The Western College of Veterinary Medicine says, because the virus responsible for Post-weaning Multisystemic Wasting Syndrome is endemic is swine herds, depopulation is not considered a realistic option for dealing with the infection.
Post-weaning Multisystemic Wasting Syndrome is a swine disease which typically occurs between six and 15 weeks of age.
It was discovered about 10 years ago but is creating controversy as the Australian swine industry attempts to use the courts to block pork imports from nations that have reported outbreaks.
Western College of Veterinary Medicine Associate Professor Dr. John Harding says the virus responsible for the disease, porcine circovirus type 2 has been around for over 30 years, but few farms actually ever experience PMWS.
There's two different syndromes in barns that we see. One is a low grade infection and that means that very few pigs would show clinical signs.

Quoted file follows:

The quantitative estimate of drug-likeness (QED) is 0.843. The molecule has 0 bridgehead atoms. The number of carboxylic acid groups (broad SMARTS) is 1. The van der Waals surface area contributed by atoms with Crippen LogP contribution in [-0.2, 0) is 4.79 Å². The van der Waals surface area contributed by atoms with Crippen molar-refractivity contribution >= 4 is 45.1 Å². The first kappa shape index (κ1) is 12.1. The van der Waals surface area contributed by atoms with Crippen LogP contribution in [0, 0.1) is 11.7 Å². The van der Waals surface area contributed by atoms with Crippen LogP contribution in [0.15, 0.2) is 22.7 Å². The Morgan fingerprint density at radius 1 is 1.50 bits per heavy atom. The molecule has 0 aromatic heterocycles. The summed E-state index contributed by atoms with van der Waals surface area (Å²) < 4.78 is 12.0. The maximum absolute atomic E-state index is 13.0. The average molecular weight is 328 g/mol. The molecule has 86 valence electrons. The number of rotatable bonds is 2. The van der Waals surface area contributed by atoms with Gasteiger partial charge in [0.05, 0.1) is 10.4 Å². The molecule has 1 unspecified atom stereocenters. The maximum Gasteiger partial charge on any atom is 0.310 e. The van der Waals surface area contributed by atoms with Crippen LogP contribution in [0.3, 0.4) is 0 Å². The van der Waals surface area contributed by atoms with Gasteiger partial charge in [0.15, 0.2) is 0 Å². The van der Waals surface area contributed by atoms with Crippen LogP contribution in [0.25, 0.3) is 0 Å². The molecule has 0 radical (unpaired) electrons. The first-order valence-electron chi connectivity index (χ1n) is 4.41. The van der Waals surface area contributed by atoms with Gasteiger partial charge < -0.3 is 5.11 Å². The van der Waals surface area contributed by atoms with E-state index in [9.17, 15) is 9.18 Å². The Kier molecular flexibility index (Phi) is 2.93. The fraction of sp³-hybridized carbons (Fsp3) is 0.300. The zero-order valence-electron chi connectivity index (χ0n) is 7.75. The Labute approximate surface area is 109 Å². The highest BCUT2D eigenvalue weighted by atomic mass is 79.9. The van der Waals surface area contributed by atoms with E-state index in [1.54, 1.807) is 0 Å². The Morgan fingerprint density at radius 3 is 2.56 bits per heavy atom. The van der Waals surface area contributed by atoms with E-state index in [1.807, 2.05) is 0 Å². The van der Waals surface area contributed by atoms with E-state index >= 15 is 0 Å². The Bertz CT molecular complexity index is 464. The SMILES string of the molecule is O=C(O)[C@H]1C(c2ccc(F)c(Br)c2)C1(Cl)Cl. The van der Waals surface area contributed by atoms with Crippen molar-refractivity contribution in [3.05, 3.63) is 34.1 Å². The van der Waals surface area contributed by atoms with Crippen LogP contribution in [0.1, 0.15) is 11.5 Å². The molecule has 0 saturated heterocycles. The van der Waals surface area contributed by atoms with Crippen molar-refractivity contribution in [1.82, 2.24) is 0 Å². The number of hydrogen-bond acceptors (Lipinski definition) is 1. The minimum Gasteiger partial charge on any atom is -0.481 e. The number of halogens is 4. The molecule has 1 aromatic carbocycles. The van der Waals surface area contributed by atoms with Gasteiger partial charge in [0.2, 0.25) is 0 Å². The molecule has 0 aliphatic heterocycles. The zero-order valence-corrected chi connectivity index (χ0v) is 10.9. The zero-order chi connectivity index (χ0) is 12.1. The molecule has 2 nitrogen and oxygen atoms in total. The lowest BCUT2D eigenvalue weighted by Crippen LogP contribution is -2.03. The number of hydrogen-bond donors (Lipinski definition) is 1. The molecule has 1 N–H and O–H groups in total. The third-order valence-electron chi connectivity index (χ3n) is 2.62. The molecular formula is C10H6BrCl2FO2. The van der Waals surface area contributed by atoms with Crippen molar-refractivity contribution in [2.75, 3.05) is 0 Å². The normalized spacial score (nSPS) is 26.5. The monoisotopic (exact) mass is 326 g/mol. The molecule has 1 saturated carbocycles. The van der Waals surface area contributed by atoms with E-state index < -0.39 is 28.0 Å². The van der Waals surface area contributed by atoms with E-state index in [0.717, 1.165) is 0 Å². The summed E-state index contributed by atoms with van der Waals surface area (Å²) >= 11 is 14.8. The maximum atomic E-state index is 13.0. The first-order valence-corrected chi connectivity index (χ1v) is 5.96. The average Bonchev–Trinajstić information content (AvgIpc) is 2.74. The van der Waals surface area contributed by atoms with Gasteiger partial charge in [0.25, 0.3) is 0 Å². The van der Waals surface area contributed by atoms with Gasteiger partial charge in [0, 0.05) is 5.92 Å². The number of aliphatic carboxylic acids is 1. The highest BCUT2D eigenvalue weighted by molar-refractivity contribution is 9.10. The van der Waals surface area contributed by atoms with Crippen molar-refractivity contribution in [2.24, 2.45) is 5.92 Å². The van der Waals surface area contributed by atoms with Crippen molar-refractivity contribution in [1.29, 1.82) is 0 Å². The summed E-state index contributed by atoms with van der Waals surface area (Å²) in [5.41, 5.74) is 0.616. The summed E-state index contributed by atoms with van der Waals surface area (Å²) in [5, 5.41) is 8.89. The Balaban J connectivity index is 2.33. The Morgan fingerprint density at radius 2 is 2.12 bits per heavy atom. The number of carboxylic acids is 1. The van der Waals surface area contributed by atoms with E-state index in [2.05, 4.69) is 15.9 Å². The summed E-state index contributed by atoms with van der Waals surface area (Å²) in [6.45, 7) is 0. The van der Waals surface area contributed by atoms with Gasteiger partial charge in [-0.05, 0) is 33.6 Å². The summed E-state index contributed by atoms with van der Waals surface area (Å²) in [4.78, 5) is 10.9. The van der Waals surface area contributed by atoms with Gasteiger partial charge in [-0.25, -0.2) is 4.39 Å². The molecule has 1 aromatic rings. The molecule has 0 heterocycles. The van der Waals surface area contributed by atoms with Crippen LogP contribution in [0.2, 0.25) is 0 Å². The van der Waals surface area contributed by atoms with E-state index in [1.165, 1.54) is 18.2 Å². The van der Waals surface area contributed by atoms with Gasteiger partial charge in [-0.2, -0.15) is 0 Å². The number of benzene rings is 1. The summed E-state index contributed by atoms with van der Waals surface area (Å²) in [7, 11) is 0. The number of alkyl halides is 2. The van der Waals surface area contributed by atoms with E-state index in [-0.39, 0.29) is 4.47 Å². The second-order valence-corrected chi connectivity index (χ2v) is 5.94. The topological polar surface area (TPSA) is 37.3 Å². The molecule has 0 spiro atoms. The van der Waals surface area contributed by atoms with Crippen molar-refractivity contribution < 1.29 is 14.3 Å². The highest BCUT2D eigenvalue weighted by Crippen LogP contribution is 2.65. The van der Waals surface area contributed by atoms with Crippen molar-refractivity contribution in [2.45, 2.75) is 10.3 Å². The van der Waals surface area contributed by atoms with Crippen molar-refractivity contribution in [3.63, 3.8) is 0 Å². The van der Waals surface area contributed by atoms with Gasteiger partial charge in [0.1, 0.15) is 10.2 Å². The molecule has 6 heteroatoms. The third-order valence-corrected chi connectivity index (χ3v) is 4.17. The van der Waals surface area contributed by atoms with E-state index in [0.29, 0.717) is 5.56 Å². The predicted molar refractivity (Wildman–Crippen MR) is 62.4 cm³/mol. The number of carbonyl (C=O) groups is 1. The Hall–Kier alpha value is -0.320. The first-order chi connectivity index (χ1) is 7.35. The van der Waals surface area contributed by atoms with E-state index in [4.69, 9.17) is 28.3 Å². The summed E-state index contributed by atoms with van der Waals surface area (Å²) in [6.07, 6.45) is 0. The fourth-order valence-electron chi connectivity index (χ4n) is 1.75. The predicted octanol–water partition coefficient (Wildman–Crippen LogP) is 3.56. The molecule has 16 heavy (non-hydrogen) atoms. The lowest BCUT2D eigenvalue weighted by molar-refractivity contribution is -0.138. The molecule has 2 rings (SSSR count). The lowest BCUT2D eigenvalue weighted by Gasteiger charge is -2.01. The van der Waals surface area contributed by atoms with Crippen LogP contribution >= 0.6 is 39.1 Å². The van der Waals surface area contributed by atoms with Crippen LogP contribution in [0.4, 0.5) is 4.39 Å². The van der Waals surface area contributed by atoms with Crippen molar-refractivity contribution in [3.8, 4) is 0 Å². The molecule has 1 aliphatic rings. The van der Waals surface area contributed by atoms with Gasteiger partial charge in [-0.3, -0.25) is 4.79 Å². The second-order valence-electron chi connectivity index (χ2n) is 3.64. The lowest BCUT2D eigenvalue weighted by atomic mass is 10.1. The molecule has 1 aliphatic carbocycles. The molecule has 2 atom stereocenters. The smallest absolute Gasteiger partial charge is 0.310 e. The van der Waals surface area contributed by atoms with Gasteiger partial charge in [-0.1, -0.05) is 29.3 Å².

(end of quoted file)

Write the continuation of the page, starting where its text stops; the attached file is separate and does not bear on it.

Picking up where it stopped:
It smolders but really doesn't cause any substantial increase in mortality or level of sickness on those farms and obviously, in that situation, is very controllable and that's the way most pig farms are.
The flip side of that though is a situation where in some farms or in some countries we have the fairly explosive outbreak of severe disease which causes severe and high mortality.
When farms become infected in that way they certainly have high mortality for a period of time, probably outwards of 16 to 24 months, before it tends to subside and go back to pre-outbreak levels.
Dr. Harding says, because circovirus infects all pigs in the countryside but only a select few farms develop clinical disease, farm depopulation would not be a preferred option.
He says the control across any farm is instilling good management practices.